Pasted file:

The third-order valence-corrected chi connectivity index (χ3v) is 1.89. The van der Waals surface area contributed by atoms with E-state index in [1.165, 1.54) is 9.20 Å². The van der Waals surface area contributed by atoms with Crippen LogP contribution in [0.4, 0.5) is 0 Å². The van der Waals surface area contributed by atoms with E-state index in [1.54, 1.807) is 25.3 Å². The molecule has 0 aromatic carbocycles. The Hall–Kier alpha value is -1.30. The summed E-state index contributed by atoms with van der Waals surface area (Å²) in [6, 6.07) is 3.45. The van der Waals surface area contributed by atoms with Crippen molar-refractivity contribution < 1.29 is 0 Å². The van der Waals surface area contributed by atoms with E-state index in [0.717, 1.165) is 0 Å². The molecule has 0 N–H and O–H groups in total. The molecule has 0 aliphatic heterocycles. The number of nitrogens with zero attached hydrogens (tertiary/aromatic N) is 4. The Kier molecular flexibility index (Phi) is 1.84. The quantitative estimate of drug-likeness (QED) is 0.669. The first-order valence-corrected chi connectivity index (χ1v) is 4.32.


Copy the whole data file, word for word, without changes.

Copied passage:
The third-order valence-corrected chi connectivity index (χ3v) is 1.89. The van der Waals surface area contributed by atoms with E-state index in [1.165, 1.54) is 9.20 Å². The van der Waals surface area contributed by atoms with Crippen LogP contribution in [0.4, 0.5) is 0 Å². The van der Waals surface area contributed by atoms with E-state index in [1.54, 1.807) is 25.3 Å². The molecule has 0 aromatic carbocycles. The Hall–Kier alpha value is -1.30. The summed E-state index contributed by atoms with van der Waals surface area (Å²) in [6, 6.07) is 3.45. The van der Waals surface area contributed by atoms with Crippen molar-refractivity contribution < 1.29 is 0 Å². The van der Waals surface area contributed by atoms with E-state index in [0.717, 1.165) is 0 Å². The molecule has 0 N–H and O–H groups in total. The molecule has 0 aliphatic heterocycles. The number of nitrogens with zero attached hydrogens (tertiary/aromatic N) is 4. The Kier molecular flexibility index (Phi) is 1.84. The quantitative estimate of drug-likeness (QED) is 0.669. The first-order valence-corrected chi connectivity index (χ1v) is 4.32.